The Hardest Things — Withdrawal

On the list of issues caregivers find hardest to deal with, withdrawal is one of the most challenging. If a loved one begins a sentence and suddenly finds she can’t come up with a word she needs, she’ll probably hesitate to speak up next time. If she asks a question and is told she’s already been given the information she wants, many times in fact, she may decide to live in ignorance rather than ask questions. When she sees a familiar face in a family gathering but can’t identify the person by name, much less relationship, it’s easy to understand why she might retire to a corner.


Because it’s so easy to imagine why someone with Alzheimer’s would shrink from social interaction, it’s difficult, at least at first, to see how to keep them connected to family and friends.

One of the first things I learned as a caregiver had to do with this very issue. Soon after my mother began displaying symptoms of dementia, experience convinced me that keeping her as involved as possible in the current moment was beneficial. Her mood was more stable and her mind less confused when we kept her attention focused on the activity around her. But I watched her interact less and less day by day.

So what can we do to keep our loved ones “present” in our lives – and their own – for as long as possible? Here are some suggestions.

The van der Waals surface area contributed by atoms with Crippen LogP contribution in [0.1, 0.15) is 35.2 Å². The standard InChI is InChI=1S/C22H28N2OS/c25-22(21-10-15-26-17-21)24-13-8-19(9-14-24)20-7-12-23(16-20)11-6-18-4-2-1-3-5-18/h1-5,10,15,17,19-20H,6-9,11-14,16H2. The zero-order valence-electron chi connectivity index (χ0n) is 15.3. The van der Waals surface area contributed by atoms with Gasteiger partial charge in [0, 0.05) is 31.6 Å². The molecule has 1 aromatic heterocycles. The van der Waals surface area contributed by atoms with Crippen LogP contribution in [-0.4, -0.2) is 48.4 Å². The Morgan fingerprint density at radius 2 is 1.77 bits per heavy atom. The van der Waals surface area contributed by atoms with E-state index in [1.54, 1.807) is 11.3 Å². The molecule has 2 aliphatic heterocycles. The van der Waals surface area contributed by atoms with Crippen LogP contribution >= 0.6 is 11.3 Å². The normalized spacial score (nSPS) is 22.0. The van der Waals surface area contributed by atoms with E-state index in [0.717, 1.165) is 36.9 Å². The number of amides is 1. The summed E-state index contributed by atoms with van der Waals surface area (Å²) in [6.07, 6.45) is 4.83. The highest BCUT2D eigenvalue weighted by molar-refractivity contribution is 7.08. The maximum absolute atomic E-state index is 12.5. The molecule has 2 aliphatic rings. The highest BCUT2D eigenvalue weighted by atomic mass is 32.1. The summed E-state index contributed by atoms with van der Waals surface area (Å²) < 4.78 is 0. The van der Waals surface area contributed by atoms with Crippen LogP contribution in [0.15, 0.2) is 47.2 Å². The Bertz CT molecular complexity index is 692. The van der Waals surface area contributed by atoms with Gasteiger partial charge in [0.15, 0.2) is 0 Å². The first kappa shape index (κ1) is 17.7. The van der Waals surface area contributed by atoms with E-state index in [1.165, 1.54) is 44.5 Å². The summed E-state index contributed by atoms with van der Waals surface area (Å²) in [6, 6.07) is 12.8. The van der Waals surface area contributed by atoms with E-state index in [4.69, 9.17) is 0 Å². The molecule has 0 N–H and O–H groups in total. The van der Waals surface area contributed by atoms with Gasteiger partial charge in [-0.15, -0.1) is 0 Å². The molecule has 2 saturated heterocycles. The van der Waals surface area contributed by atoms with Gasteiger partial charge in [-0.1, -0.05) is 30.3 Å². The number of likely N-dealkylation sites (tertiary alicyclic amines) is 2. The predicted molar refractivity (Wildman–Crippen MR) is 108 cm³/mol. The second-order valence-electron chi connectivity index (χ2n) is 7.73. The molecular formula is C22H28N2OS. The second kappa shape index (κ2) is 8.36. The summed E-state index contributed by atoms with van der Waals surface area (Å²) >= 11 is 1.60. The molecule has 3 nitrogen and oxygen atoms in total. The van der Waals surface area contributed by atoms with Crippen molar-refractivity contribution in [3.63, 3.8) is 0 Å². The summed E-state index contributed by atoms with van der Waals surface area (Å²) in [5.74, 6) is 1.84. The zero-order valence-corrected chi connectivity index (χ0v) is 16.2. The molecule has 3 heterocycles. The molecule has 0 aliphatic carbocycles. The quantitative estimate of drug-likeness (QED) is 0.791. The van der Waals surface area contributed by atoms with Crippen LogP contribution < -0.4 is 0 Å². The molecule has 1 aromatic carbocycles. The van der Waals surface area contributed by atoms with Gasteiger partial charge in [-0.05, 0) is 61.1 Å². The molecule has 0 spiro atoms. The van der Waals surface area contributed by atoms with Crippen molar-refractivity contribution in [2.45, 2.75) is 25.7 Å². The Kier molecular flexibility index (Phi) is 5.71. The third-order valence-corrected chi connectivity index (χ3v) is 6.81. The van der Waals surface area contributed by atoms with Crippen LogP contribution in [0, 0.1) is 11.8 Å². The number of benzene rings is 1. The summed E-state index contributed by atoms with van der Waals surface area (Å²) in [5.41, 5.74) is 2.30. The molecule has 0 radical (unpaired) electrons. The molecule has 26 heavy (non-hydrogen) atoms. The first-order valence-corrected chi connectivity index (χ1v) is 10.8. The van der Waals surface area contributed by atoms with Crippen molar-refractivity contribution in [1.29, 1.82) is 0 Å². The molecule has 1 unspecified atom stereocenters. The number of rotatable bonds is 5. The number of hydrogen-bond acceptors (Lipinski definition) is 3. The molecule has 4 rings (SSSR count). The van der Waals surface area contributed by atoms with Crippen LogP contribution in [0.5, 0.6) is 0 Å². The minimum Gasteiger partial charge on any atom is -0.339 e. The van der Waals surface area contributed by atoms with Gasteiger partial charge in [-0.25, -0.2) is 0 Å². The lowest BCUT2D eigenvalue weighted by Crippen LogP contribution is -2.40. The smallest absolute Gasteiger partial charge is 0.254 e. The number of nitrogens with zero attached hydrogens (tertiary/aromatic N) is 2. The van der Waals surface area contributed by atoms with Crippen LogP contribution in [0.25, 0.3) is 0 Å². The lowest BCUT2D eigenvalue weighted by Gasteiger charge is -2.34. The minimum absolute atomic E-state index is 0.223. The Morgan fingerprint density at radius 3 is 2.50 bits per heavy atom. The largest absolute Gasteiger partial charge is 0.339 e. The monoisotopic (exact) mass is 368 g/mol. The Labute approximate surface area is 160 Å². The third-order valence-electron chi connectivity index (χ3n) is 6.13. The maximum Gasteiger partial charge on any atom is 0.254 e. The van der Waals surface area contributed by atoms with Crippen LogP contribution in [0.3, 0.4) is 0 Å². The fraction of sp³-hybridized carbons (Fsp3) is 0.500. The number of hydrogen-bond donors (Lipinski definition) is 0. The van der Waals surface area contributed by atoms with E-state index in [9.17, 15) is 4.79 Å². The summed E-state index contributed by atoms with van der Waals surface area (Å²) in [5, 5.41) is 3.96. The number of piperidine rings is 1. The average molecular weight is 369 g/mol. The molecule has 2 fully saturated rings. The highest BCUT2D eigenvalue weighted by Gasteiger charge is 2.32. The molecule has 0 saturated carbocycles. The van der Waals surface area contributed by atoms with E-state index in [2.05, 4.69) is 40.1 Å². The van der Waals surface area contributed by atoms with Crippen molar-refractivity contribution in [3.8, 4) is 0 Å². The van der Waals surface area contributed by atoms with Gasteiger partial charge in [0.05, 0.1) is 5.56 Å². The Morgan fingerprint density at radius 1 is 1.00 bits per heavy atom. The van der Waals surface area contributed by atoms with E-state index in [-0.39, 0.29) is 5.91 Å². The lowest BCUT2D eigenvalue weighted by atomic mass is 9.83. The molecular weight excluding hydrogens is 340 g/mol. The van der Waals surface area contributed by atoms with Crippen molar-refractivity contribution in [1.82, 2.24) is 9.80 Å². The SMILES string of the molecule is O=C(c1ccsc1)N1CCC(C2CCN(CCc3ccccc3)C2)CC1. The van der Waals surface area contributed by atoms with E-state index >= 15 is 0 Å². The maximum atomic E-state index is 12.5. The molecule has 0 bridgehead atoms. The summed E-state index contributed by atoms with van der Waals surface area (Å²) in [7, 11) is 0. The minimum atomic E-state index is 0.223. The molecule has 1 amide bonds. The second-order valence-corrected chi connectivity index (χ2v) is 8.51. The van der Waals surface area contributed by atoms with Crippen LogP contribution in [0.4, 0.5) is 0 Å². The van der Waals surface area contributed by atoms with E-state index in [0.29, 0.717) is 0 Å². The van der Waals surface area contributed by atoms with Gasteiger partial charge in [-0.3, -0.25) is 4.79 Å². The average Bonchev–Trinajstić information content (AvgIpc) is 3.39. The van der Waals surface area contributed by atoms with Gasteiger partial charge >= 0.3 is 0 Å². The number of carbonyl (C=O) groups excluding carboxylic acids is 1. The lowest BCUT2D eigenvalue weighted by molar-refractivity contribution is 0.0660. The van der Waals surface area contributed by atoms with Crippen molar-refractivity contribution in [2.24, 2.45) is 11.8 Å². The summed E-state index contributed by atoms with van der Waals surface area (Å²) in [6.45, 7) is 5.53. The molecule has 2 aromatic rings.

Talk to – not around – your loved one.   As Mom lost the ability to carry on conversation, I realized Dad and I were prone to talk around her. Sometimes, eyebrows raised, she leaned forward in her chair, looking at us, smiling broadly when she caught someone’s eye. I thought she might need something, but when I asked she shook her head. Did she have something to say? No. She kept smiling but said nothing.

I tried to remember for her: what did her conversations look like? Before Alzheimer’s, a wink, taps on my knee under the table, and “secrets” whispered in my ear were trademark facets of a conversation with Mom. So as Dad and I talked, I smiled at her, winked, and sometimes whispered comments to her. And it worked, at least sometimes. She stayed with us instead of retreating to her couch. She smiled when we smiled, frowned when our voices got more serious, and sometimes even interjected a comment.

Talk simply.   In the middle of a conversation with Dad on the economy, I’d take a break to ask Mom a simple question, like “Do you like my earrings?” Sometimes she answered. But even if she didn’t, I continued to talk directly – and only – to her. “I wasn’t sure they’d go with this color, but I think they’re okay, don’t you?” I learned not to say too much at one time; Mom tended to lose track and get nervous. I also learned to brace myself for her sometimes unkind or critical replies. But often such an interruption to my talk with Dad reaped sweet rewards: a smile, maybe a pat on the hand, sometimes even that “connected” look in her eyes.

talk directly